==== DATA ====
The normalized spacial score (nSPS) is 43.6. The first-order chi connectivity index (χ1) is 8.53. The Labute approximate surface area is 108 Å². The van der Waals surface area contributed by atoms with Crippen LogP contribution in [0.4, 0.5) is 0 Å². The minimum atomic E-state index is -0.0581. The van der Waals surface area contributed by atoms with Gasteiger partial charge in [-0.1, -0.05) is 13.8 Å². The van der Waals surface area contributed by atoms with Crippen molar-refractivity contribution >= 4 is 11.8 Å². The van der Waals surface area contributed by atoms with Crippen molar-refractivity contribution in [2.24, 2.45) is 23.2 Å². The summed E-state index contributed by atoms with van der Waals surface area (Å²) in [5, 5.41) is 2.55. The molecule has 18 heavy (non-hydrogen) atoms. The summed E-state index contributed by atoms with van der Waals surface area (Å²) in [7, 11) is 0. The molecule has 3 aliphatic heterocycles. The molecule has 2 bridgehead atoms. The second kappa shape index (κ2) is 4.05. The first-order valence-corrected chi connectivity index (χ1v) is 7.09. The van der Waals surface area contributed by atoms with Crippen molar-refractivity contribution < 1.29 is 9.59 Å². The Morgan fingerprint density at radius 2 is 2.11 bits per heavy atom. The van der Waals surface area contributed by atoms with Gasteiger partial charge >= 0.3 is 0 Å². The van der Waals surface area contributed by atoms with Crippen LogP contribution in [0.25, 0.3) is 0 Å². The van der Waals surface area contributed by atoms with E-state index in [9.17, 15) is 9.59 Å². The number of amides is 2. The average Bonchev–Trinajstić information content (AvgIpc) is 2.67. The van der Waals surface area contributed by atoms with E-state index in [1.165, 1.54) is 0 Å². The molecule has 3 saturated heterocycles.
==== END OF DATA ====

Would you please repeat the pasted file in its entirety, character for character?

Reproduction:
The normalized spacial score (nSPS) is 43.6. The first-order chi connectivity index (χ1) is 8.53. The Labute approximate surface area is 108 Å². The van der Waals surface area contributed by atoms with Crippen LogP contribution in [0.4, 0.5) is 0 Å². The minimum atomic E-state index is -0.0581. The van der Waals surface area contributed by atoms with Gasteiger partial charge in [-0.1, -0.05) is 13.8 Å². The van der Waals surface area contributed by atoms with Crippen molar-refractivity contribution >= 4 is 11.8 Å². The van der Waals surface area contributed by atoms with Crippen molar-refractivity contribution in [2.24, 2.45) is 23.2 Å². The summed E-state index contributed by atoms with van der Waals surface area (Å²) in [5, 5.41) is 2.55. The molecule has 18 heavy (non-hydrogen) atoms. The summed E-state index contributed by atoms with van der Waals surface area (Å²) in [7, 11) is 0. The molecule has 3 aliphatic heterocycles. The molecule has 2 bridgehead atoms. The second kappa shape index (κ2) is 4.05. The first-order valence-corrected chi connectivity index (χ1v) is 7.09. The van der Waals surface area contributed by atoms with Crippen molar-refractivity contribution < 1.29 is 9.59 Å². The Morgan fingerprint density at radius 2 is 2.11 bits per heavy atom. The van der Waals surface area contributed by atoms with Gasteiger partial charge >= 0.3 is 0 Å². The van der Waals surface area contributed by atoms with Crippen LogP contribution in [0.25, 0.3) is 0 Å². The van der Waals surface area contributed by atoms with E-state index in [9.17, 15) is 9.59 Å². The number of amides is 2. The average Bonchev–Trinajstić information content (AvgIpc) is 2.67. The van der Waals surface area contributed by atoms with E-state index in [1.165, 1.54) is 0 Å². The molecule has 3 saturated heterocycles.